Mediterranean diet gets more props

Results from a new study on twins adds to the growing body of evidence that a Mediterranean style diet is good for heart health.  For men who ate a Mediterranean-style diet, the biologic system that controls heart rate worked better compared to men who ate a typical Western diet.  Why is this important for heart health?  A healthy heart can easily adjust to beat at varying rates throughout the day, in response to different activities: slower while sitting, higher when walking, etc.  The more Mediterranean the diet, the more easily heart rate could vary.

Mediterranean-style food pyramid

It’s interesting that this study was done in the US, where a full-blown Mediterranean-style diet would be rare.  Yet, while this is one more piece of good news about the Mediterranean diet, researchers still don’t know precisely why this diet is beneficial.  Likely, there are multiple good effects.  Also likely: the benefits are from the whole diet, not just one particular food like olive oil or red wine.

Mediterranean eating is a whole lot more than olive oil and red wine.  For one thing, it’s low sugar.  Sweets and desserts are limited, not a daily part of life.  A giant mocha latte with whipped cream would not be part of  Mediterranean diet.  Nor would diet soda pop or “lite” ice cream.  The other major difference with Western diets is the low priority put on meat and animal products.  Meat is used as a condiment, in small portions, in casseroles or mixed dishes.  Fish is far more common, eaten daily in some places.  Fresh fruits, vegetables, whole grains and beans are also daily fare.  Olive oil is used for cooking and salads; butter and other animal fats are almost never used in traditional Mediterranean dishes.  Yoghurt and cheeses are more likely to come from sheep or goat milk.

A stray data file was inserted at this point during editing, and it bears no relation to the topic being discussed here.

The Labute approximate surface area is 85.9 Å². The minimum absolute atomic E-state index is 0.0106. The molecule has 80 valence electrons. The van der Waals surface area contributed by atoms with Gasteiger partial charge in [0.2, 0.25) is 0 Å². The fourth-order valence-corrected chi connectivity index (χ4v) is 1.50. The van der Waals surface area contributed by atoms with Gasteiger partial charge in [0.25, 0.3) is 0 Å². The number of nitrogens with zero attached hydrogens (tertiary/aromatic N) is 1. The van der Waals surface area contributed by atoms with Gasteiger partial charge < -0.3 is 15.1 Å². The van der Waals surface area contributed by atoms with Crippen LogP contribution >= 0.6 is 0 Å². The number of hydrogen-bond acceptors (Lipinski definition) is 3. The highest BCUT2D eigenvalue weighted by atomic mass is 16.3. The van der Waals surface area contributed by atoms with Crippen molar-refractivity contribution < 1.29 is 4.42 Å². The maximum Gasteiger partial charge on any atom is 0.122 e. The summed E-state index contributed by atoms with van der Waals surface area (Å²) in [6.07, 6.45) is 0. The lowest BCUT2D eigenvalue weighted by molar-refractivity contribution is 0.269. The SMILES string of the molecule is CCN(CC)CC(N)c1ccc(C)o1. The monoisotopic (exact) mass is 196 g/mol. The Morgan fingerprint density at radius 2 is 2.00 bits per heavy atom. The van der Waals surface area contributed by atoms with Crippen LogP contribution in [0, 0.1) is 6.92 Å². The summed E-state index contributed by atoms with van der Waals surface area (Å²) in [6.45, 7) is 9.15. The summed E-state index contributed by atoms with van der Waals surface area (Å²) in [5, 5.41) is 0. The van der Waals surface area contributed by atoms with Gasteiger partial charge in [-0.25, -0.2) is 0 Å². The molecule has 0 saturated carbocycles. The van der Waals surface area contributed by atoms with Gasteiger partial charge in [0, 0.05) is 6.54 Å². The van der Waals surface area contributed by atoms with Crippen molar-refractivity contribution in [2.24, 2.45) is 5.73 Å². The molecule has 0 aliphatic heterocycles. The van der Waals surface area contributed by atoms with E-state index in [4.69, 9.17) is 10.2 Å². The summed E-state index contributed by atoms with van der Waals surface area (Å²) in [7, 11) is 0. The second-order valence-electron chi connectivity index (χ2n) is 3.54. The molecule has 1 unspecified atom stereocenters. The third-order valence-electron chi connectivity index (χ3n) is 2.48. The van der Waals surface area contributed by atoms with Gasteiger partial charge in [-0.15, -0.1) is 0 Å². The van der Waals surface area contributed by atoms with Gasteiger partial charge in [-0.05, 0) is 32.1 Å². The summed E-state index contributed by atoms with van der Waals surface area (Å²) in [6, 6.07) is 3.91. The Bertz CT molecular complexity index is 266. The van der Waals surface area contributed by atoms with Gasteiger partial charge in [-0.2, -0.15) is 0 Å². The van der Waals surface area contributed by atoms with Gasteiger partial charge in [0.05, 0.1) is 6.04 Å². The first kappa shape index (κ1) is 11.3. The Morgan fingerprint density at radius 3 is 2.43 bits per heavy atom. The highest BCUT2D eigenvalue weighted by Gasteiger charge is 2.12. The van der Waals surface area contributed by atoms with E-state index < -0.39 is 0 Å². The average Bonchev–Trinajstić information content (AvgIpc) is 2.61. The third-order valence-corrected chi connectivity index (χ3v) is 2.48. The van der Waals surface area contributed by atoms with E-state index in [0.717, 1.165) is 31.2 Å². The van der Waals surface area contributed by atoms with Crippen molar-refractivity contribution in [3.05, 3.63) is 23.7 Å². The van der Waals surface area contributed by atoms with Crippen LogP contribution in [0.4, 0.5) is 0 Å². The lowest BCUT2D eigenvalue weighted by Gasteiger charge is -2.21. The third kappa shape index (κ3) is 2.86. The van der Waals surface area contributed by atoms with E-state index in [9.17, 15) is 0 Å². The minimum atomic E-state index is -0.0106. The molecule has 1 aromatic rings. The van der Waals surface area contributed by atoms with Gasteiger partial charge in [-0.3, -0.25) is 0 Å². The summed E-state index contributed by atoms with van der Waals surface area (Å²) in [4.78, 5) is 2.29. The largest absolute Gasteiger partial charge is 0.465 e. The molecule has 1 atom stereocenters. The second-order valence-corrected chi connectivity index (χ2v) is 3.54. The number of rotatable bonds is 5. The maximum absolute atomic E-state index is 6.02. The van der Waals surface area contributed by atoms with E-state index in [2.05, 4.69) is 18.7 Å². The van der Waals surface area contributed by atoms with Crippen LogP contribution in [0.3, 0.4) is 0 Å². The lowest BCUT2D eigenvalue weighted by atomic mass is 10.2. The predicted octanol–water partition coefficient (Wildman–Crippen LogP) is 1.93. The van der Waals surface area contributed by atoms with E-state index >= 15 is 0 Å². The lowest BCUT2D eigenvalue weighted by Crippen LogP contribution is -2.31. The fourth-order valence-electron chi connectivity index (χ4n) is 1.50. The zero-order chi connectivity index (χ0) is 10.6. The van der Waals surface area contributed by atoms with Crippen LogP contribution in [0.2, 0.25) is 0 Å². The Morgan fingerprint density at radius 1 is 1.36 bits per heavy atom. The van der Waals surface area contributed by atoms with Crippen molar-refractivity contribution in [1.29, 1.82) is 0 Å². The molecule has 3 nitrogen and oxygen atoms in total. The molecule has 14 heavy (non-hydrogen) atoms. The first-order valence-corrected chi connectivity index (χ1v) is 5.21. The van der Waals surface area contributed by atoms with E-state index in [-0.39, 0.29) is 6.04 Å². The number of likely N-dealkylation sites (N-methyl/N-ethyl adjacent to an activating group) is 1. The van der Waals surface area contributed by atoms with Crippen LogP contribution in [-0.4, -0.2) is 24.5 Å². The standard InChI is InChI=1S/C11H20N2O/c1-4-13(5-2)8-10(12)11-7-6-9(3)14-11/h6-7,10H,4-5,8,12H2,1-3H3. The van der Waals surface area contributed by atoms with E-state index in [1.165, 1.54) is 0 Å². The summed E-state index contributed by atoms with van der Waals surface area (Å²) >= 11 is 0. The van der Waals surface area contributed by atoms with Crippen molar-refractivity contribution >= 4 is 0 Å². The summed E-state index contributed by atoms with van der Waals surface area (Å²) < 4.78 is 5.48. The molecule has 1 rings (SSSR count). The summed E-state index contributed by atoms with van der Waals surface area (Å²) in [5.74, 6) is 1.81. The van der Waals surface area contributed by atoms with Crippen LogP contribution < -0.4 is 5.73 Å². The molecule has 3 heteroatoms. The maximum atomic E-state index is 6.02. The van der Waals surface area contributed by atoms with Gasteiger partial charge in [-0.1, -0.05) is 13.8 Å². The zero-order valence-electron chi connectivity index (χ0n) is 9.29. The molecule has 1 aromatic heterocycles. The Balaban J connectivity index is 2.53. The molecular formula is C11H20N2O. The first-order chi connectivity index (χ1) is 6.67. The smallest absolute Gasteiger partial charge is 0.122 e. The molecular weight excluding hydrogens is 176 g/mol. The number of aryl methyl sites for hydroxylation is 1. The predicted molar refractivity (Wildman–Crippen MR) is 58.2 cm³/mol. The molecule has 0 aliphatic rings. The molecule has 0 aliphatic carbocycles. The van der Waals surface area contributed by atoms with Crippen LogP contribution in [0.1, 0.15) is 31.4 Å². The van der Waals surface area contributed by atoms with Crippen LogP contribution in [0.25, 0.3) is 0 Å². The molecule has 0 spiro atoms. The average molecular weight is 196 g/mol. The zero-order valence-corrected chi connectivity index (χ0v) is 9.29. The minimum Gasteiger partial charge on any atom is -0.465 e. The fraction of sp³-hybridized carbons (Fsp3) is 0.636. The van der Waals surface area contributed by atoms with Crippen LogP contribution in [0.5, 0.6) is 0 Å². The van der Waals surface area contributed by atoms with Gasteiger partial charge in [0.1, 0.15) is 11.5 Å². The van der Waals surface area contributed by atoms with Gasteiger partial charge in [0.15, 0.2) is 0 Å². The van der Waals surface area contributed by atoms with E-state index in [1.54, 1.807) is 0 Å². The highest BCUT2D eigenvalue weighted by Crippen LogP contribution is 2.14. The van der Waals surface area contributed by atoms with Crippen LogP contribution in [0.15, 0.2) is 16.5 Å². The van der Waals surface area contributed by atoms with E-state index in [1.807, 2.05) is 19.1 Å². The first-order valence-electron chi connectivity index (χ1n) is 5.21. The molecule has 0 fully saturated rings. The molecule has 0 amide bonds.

If you wanted to make your diet more Mediterranean, there are some simple and reasonable changes you can make without resorting to unusual foods that you don’t enjoy:

Plan your meals around vegetables and whole grains, not on giant slabs of meat.

Cut back on sweets

Stick to fish, chicken or lean red meats

Use olive oil, canola oil or other vegetable oils for cooking, and for vinaigrette-type salad dressings

Choose whole grain breads and bakery products

Find more ways to include beans and nuts in your daily meals.  Add beans to salads, soups or casseroles.  Use nut butters instead of butter or margarine on bread and snack on a handful of nuts instead of on chips or sweets.

You don’t have to move to Greece, or invest in an entire diet make-over to increase your Mediterranean diet score.  There are plenty of other ideas on how to make changes, from cookbooks to websites like Oldways.  Harvard School of Public Health developed this alternative food pyramid based on Mediterranean diet principles.   Make the simplest changes first.  My recommendation for those giving the most health bang for the buck: cut back on sweets and cut down on meat portions.  Fill in with vegetables and whole grains.  Use olive oil.  And if you enjoy red wine, so much the better.

Some Mediterranean-like items you may already be eating:

  • hummus with pita bread and chopped vegetables
  • hearty vegetable soup with beans
  • vegetable stir fry with chicken, on brown rice
  • mixed greens and veggie salad with grated cheese and olive oil vinaigrette
  • peanut butter on whole grain toast with fresh fruit and yoghurt
  • turkey sandwich on whole grain bread, with plenty of vegetable condiments and a side of fresh fruit
  • broiled or grilled salmon, baked potato, steamed broccoli.

You get the picture.  It’s not a mysterious diet with weird food choices.

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